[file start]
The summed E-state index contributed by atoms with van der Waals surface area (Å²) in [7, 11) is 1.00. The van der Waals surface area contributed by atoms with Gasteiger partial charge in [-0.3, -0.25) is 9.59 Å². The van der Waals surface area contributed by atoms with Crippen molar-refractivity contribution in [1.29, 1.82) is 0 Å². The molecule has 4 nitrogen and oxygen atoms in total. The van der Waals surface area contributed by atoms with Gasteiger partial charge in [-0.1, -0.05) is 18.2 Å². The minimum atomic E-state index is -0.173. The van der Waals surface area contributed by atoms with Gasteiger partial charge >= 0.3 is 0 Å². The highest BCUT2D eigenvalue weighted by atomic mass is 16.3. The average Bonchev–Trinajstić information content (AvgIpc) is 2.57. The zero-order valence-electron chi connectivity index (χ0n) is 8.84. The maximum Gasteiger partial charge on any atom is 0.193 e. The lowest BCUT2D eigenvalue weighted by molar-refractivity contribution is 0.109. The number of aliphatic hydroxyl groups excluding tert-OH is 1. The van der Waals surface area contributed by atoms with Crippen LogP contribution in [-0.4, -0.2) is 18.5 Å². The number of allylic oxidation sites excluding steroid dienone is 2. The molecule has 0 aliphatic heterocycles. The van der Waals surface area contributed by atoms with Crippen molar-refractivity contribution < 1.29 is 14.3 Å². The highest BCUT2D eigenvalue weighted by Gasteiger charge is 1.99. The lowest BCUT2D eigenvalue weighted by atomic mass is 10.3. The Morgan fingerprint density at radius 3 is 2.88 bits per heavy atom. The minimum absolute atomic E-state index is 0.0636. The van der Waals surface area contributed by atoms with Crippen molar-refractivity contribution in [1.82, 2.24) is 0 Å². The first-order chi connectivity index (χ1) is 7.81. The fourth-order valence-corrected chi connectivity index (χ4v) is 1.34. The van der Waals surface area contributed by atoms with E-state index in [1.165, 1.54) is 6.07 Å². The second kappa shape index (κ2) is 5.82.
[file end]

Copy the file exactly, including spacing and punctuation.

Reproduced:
The summed E-state index contributed by atoms with van der Waals surface area (Å²) in [7, 11) is 1.00. The van der Waals surface area contributed by atoms with Gasteiger partial charge in [-0.3, -0.25) is 9.59 Å². The van der Waals surface area contributed by atoms with Crippen molar-refractivity contribution in [1.29, 1.82) is 0 Å². The molecule has 4 nitrogen and oxygen atoms in total. The van der Waals surface area contributed by atoms with Gasteiger partial charge in [-0.1, -0.05) is 18.2 Å². The minimum atomic E-state index is -0.173. The van der Waals surface area contributed by atoms with Gasteiger partial charge >= 0.3 is 0 Å². The highest BCUT2D eigenvalue weighted by atomic mass is 16.3. The average Bonchev–Trinajstić information content (AvgIpc) is 2.57. The zero-order valence-electron chi connectivity index (χ0n) is 8.84. The maximum Gasteiger partial charge on any atom is 0.193 e. The lowest BCUT2D eigenvalue weighted by molar-refractivity contribution is 0.109. The number of aliphatic hydroxyl groups excluding tert-OH is 1. The van der Waals surface area contributed by atoms with Crippen LogP contribution in [-0.4, -0.2) is 18.5 Å². The number of allylic oxidation sites excluding steroid dienone is 2. The molecule has 0 aliphatic heterocycles. The van der Waals surface area contributed by atoms with Crippen molar-refractivity contribution < 1.29 is 14.3 Å². The highest BCUT2D eigenvalue weighted by Gasteiger charge is 1.99. The lowest BCUT2D eigenvalue weighted by atomic mass is 10.3. The Morgan fingerprint density at radius 3 is 2.88 bits per heavy atom. The minimum absolute atomic E-state index is 0.0636. The van der Waals surface area contributed by atoms with Crippen molar-refractivity contribution in [1.82, 2.24) is 0 Å². The first-order chi connectivity index (χ1) is 7.81. The fourth-order valence-corrected chi connectivity index (χ4v) is 1.34. The van der Waals surface area contributed by atoms with E-state index in [1.165, 1.54) is 6.07 Å². The second kappa shape index (κ2) is 5.82.